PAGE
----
NEW YORK - Manhattan rents are expected to continue their fall until New York City's economy picks up and fortunes improve on Wall Street, according to a quarterly report issued by a New York realty firm.
The average Manhattan apartment rents for $3,759 per month, down 2 percent from the prior quarter and down 1 percent from a year earlier, according to the Prudential Douglas Elliman Manhattan quarterly rental report. New York is the largest U.S. apartment market.
The median rent -- where half the rents are higher, and half are lower -- of $2,950 a month was down almost 5 percent from the prior quarter and down almost 8 percent versus a year ago. It costs about $50 per month per square foot, about 3 percent below last year's level.
After a period of sharp declines over the past year, rental rates are now moving sideways, said Jonathan Miller, president and chief executive of Miller Samuel appraisers and the author of the report.
It's a mixed message, Miller said. It's near-term stability, but there's still a tremendous amount of weakness in the rental market, he said.
Miller cited high unemployment, more first-time buyers moving out of the rental market, and landlords' aggressive steps to keep tenants in their apartments, offering concessions like a month or two of free rent.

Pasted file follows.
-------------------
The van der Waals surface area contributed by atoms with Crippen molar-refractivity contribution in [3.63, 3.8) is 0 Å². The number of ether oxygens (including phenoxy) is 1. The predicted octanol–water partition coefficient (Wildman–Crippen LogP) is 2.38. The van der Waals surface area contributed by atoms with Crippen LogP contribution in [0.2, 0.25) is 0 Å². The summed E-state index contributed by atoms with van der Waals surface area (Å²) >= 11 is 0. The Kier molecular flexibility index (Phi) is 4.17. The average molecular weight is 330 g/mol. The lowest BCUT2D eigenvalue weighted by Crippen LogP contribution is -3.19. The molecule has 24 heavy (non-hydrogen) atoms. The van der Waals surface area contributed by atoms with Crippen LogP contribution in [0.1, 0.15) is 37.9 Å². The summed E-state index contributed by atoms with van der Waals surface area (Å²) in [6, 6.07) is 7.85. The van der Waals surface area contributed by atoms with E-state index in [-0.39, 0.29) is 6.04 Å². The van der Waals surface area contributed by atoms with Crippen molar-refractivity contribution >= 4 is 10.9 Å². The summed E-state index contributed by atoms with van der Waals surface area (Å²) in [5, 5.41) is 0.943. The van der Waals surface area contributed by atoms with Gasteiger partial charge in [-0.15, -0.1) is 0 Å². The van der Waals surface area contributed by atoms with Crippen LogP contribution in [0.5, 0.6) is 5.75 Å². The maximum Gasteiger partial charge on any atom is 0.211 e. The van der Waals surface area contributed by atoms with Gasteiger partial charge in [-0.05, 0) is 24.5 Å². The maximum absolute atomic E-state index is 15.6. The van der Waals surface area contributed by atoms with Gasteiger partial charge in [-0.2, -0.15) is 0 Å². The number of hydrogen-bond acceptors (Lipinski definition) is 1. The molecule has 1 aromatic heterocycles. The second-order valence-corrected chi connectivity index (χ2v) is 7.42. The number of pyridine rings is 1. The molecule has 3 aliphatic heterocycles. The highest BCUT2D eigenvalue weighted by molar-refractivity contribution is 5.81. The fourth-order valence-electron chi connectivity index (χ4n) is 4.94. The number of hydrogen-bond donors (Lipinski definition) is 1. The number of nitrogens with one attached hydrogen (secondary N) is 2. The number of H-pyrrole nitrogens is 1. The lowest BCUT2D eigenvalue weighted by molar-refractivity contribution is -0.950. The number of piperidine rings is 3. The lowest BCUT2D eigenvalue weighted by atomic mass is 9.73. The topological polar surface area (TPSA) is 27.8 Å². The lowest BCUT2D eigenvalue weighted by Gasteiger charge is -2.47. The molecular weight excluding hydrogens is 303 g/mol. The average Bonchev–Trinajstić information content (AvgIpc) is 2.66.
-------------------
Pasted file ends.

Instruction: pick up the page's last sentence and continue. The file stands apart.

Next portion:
The biggest rent declines were among large, three- and four-bedroom apartments. A four-bedroom rents for about $13,000 a month in Manhattan, down from more than $26,000 in the third quarter of 2008. By contrast, rents on more typical two-bedroom apartments were down slightly from a year ago and up slightly from the second quarter.
RECOVERY DEPENDS ON WALL STREET
The rental report comes as average apartment sale prices are down 10 percent in Manhattan from a year earlier, reflecting a disproportionate number of layoffs of high-wage earners and new condominium construction.
New York City's unemployment rate rose to 10.3 percent in August, above the national jobless rate of 9.8 percent.
I think we have more weakness ahead of us, Miller said. Wall Street employment continues to fall. In the history of the New York City economy, there hasn't been an economic recovery until Wall Street starts hiring again.
The U.S. apartment vacancy rate rose to 7.8 percent in the third quarter, its highest since 1986, but in New York the vacancy rate is 2.9 percent, according to Reis Inc, a real estate research firm.
(Reporting by Nick Zieminski, editing by Leslie Gevirtz)